Saudi Arabia plans to raise up to USD 17.5 billion from its first international bond issue, a media report said today, as analysts expect strong buyer interest.
It would make the Saudi issue the largest ever from an emerging-market nation, said Bloomberg News, which cited two people with knowledge of the offer.
The figure exceeds the USD 15 billion which an analyst had previously told AFP could be the value of the issue.
Saudi Arabia, the world's largest oil exporter, projected a budget deficit of USD 87 billion this year after a fall in oil revenues, which still account for most of its income.
To cover the shortfall, Saudi Arabia is re-orienting its economy by imposing unprecedented subsidy cuts, slowing government projects, and in September it chopped cabinet ministers' salaries, among other measures.
The kingdom last week began meetings with potential investors ahead of the bond issue.
According to the sources cited by Bloomberg News, the kingdom plans to sell dollar-denominated five-year bonds yielding about 140 basis points above US treasuries with similar maturity.
Saudi Arabia will also issue 10-year notes and 30-year securities at a premium, the report said.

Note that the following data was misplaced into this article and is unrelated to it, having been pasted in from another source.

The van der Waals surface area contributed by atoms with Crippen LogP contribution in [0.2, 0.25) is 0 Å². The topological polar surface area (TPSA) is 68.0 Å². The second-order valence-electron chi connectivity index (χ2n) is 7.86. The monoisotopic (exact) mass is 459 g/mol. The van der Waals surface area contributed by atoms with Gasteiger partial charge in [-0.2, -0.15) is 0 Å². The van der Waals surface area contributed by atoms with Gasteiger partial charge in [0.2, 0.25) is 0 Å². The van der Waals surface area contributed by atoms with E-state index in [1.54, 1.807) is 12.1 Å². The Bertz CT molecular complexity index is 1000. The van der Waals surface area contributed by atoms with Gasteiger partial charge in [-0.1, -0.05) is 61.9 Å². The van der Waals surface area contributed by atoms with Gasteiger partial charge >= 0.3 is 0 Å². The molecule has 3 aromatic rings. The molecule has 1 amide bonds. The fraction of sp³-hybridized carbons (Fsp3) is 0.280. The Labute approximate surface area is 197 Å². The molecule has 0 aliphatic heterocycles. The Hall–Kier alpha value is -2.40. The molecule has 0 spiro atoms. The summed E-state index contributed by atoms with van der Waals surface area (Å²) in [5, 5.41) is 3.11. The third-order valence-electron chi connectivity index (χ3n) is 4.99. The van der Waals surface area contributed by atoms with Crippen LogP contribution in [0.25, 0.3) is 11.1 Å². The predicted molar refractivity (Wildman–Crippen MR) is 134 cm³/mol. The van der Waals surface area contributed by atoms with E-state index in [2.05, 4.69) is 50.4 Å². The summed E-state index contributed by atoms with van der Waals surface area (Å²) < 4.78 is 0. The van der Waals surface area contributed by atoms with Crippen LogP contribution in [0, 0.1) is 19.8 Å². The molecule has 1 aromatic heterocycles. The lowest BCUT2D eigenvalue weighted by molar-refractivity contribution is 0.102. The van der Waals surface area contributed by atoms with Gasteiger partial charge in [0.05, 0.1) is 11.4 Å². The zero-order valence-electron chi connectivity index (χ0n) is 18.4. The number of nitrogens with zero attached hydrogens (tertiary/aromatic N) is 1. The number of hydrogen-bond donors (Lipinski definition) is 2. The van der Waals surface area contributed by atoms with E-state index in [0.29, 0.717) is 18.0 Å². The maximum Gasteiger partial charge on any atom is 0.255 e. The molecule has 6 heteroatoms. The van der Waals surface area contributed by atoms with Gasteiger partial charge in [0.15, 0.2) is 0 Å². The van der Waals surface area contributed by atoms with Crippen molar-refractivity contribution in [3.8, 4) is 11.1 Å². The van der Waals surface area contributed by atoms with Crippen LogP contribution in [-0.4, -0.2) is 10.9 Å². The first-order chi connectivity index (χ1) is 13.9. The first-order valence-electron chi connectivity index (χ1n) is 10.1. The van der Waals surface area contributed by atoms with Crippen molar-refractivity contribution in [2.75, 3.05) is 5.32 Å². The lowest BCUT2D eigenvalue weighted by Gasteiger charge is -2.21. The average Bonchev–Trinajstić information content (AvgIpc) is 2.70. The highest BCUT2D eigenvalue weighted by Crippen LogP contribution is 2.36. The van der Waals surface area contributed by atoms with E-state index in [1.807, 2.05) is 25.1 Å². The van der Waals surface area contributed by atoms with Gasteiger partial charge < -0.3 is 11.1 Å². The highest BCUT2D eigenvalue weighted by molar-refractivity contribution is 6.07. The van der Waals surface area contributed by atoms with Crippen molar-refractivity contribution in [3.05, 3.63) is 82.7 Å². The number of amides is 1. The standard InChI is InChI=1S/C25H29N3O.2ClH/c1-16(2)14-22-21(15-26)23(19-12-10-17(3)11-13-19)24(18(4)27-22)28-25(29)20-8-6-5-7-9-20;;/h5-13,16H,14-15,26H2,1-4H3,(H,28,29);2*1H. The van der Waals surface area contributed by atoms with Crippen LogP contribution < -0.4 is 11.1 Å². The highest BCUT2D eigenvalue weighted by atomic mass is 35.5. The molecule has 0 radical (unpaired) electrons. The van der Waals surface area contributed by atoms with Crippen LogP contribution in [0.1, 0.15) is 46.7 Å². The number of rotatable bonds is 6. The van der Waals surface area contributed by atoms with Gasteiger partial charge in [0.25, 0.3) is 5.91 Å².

It added the proposed pricing is also higher than neighbour Qatar's bonds which offer a similar maturity.
Christopher Dembik, global head of macroeconomic research at France's Saxo Bank, told AFP the kingdom's offer "is going to arouse strong interest on the part of investors", and could be four or five times oversubscribed.
He said investors are desperately looking for yield, and the Saudi offer "will be certainly slightly above that of its neighbours because of its less favourable sovereign debt rating and a recent global trend towards higher sovereign rates," he said.
Saudi Arabia has already issued domestic bonds but that has led to a tightening of bank liquidity, according to Patrick Dennis, lead Middle East economist at Oxford Economics in London.
"So that's the main reason why they're now borrowing overseas," he told AFP.
Saudi banks' loan-to-deposit ratio rose for the fifth consecutive month in August, reaching 90.8 per cent, because of faster growth in credit relative to deposits, Riyadh's Jadwa Investment said in a report this month.
Borrowing abroad also reduces the drain on the kingdom's foreign reserves, Dennis said.
Official data show those reserves declined to USD 562 billion in August from USD 732 billion at the end of 2014.
The reserves remain very large but their rapid drawdown shows a need for diversified funding, Dennis said.
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